Project Root

Game review by
Paul Semel, Common Sense Media
Project Root Game Poster Image
Addictive but slightly flawed arcade shooter.

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A lot or a little?

The parents' guide to what's in this game.

Positive Messages

Any positive messages outweighed by destruction of enemy ships, tanks, buildings, unmanned missile batteries.

Positive Role Models & Representations

You're a pilot trying to save people from an evil corporation.

Ease of Play

Simple controls, easy to learn.


Though you shoot an endless stream of bullets, bombs, it’s all done from an aerial point of view. Explosions, particles erupt from destroyed targets. No blood shown.


One character is a buxom lady with a low-cut shirt.

Drinking, Drugs & Smoking

What parents need to know

Parents need to know that Project Root is a downloadable third-person science-fiction arcade shooter. Piloting a nimble, hovering ship that’s armed with an endless supply of bullets and bombs (and occasionally some kind of special weapon), you have to destroy enemy targets while defending yourself from other ships, tanks, and surface-to-air missile batteries. But though this has you unleashing a steady stream of ammo, Project Root has a decidedly old-school approach, as the entire game is played from an aerial perspective and is thus bloodless and largely devoid of the brutality of more modern shooters.

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What's it about?

In the future world of PROJECT ROOT, the Prometheus Corporation is the leading provider of energy. But this cheap energy comes at a price: People have lost their lives and their homes, while the environment has become polluted or otherwise decimated. That’s where you come in. Playing as Lance Rockport, one of the people who saw his childhood neighborhood destroyed by Prometheus, you use your F72 Zonda aircraft to strike back at the company and its equally uncaring CEO, Demetrio Watts. Using simple arcade controls, you use an endless supply of bullets and bombs to destroy their heavily fortified installations while defending yourself from tanks, surface-to-air missile batteries, and other aircraft.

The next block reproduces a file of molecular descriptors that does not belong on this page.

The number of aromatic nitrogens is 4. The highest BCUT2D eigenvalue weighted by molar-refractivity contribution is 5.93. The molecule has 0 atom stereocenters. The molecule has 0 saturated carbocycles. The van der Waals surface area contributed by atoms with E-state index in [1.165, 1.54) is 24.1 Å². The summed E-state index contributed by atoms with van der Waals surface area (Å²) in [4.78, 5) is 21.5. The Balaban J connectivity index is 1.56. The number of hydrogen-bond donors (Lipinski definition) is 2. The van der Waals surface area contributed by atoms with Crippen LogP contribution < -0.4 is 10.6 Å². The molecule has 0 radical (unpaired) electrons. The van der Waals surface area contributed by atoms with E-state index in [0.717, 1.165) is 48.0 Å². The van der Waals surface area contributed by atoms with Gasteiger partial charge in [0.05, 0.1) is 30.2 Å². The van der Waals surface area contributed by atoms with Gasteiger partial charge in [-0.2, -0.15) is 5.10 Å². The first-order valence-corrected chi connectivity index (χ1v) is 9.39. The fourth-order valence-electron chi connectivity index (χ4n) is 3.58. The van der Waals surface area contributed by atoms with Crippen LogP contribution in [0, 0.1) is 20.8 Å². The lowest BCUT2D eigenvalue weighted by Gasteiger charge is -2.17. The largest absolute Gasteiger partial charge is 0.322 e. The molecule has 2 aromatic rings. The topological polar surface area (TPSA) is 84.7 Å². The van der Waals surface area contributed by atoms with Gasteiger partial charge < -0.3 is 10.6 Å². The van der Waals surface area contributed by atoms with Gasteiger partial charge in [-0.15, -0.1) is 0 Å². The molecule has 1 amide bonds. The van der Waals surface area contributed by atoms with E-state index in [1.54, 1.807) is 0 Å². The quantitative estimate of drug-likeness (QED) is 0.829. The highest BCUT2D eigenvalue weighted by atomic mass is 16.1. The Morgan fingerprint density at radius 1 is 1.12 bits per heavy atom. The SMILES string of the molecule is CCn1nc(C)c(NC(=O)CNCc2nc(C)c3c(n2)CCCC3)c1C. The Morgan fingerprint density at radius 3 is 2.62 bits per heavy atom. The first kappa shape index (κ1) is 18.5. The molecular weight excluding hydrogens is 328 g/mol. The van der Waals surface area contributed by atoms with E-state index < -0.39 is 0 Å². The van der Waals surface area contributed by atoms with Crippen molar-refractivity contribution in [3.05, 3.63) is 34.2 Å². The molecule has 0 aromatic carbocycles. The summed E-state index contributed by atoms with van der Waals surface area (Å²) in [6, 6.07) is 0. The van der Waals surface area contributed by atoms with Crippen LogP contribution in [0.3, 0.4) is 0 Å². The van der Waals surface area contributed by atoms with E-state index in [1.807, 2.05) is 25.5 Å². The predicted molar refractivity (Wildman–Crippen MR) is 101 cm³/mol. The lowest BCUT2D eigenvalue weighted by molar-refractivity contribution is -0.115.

Is it any good?

For fans of old-school arcade shooters, Project Root is flawed but fun. Your ship is nimble, your weapons are effective, and both can be upgraded, along with your shields, between each mission. You'll even be able to grab mid-mission power-ups that can repair your ship, temporarily boost your shields, or give you special weapons such as swarming missiles, a powerful laser beam, or an EMP pulse that temporarily deactivates your enemy’s weapons. All these weapons will be put to the test by both the variety and sheer number of enemies you'll face. Your missions also are varied and set in open battlefields that encourage you to explore, looking for secondary targets and other enemies to destroy.

Project Root is not without its problems, though. For starters, some of the sound effects are rather bland; exploding ships sound more like they're going "pop" than "BOOM!" Even worse, the game tells its story through low-rent-looking comic book-style pictures with no voice-overs. It also doesn't help that, in the PlayStation 4 and Xbox One versions, the text in those comic panels, as well as in the prompts you see during the training mission, is so small that you won’t be able read it if you sit at a reasonable distance from your TV. And it’s only slightly better if you play the Vita version. Even worse, while a green arrow near your ship indicates where your main objective lies, it's so small and such a light shade of green that it’s hard to see, especially when you're flying over a forest, as you do in your first mission. All of which sometimes makes it hard to know where you're supposed to go and what to do once you get there. Even with these flaws, Project Root is still lots of fun, especially for old-school shooter fans.

Talk to your kids about ...

  • Families can talk about violence in games. In the game, you fight a bad CEO and the people who follow him, so is it ever OK to kill people if they’re evil? What if they’re not evil, but their bosses are?

  • Talk about putting people over profits. Though it's not bad to make money, it's bad to hurt people, so how do you balance the two? Do you believe the needs of the many outweigh the needs of the few -- or the one?

Game details

Our editors recommend

For kids who love arcade games

Themes & Topics

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